What are its relations to metaphysical explanation?
Physicists, philosophers, theologians, and any scholar who strives to be humble before the Ultimate Truth of the Real: attend.
Have you ever stopped to consider these questions? Reserve some time for yourself to read the following excerpt, then be silent and do some real work on this matter. It will repay you with a renewed energy and enthusiasm as you go back to your daily tasks.
What is the value of physical theory? What are its relations to metaphysical explanation? These are lively questions today, but like so many central questions, they are by no means new. They belong to all time: they have been raised as long as a science of nature has been in existence. The form in which they are cloaked may change somewhat from one century to another; the form of the questions derives from the science of the day and is variable; but one need only remove this covering to become aware that essentially the questions remain the same.
Until we reach the seventeenth century, we come upon very few areas of natural science that have advanced to the point of formulating theories in mathematical language, theories whose predictions are expressed in numerical terms so that they can be verified by comparison with the measurements furnished by precise, direct observation. Even statics, then called scientia de ponderibus, and "catoptrics," at that time subsumed under "perspective" (our "oprics"), had barely reached this stage of development. Bypassing these two limited areas, we encounter only one science with a form which, even at that time quite advanced, would cause us to anticipate the course taken by our modern theories of mathematical physics: that science is astronomy. Hence, where we today speak of "physical theory," the Greek or Arabic philosophers and the medieval or Renaissance scientists spoke rather of "astronomy."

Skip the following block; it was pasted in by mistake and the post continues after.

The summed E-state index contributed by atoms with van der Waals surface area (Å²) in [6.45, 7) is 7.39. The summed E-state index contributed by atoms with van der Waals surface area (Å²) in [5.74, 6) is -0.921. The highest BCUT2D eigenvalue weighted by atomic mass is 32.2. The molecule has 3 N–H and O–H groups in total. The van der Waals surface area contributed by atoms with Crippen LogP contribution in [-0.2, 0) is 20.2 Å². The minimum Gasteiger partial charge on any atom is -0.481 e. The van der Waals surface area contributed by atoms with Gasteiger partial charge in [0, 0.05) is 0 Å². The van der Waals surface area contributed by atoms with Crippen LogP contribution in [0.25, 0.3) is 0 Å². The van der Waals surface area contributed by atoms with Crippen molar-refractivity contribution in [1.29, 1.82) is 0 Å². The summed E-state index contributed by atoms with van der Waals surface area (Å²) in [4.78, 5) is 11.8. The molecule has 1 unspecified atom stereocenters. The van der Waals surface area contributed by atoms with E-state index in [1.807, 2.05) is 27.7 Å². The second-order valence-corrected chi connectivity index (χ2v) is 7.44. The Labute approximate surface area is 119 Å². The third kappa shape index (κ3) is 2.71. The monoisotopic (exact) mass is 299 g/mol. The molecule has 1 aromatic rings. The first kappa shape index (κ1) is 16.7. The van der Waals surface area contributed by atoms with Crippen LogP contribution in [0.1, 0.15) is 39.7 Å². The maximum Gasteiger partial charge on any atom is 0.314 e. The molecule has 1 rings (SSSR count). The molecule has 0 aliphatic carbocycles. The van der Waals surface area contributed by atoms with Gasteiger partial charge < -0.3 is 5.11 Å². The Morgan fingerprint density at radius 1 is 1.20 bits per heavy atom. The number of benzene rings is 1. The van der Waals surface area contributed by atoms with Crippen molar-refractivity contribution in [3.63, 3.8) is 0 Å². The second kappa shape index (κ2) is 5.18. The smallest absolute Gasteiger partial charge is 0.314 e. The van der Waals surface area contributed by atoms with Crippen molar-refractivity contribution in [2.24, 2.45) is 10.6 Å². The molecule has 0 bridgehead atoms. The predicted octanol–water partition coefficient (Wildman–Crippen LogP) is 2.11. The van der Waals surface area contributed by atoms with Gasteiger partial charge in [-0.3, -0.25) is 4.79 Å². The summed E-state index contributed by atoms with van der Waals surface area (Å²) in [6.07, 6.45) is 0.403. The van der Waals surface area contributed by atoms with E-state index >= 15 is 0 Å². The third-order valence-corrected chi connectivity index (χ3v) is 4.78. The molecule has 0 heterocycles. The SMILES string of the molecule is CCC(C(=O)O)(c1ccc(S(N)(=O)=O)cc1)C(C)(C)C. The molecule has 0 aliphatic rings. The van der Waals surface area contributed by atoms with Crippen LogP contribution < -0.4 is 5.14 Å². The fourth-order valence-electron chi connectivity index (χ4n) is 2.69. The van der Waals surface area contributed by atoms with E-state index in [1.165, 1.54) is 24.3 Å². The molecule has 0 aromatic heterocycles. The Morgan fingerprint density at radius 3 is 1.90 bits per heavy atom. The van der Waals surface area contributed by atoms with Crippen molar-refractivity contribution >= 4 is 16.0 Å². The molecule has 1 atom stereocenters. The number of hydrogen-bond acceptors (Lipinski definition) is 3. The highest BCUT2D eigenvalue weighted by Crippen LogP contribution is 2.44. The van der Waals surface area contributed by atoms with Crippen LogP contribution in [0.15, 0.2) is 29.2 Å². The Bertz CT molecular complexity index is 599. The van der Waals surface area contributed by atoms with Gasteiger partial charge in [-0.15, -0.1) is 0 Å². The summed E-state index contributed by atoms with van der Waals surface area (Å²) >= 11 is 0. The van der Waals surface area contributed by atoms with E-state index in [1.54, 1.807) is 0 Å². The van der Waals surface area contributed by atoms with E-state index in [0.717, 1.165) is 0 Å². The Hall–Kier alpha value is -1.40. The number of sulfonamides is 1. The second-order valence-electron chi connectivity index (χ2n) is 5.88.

No other area of natural science had yet reached that srate of perfection where the language of mathematics serves to express laws discovered by exact observation. Physics in our sense, as both mathematical and empirical, had not yet become separated from the metaphysical study of the material world, that is, from cosmology. In many instances, therefore, where we would today speak of "metaphysics," the ancients used the word "physics" instead.
This is why the question so much discussed today - What are the relations between physical theory and metaphysics? - was for the two thousand years formulated differently - What are the relations between astronomy and physics?
[Duhem, To Save the Phenomena: an essay on the idea of physical theory from Plato to Galileo, introduction. Translated from the French by Edmund Doland and Chaninah Maschler, with an introductory essay by S. L. Jaki (Chicago and London: The University of Chicago Press, 1969)]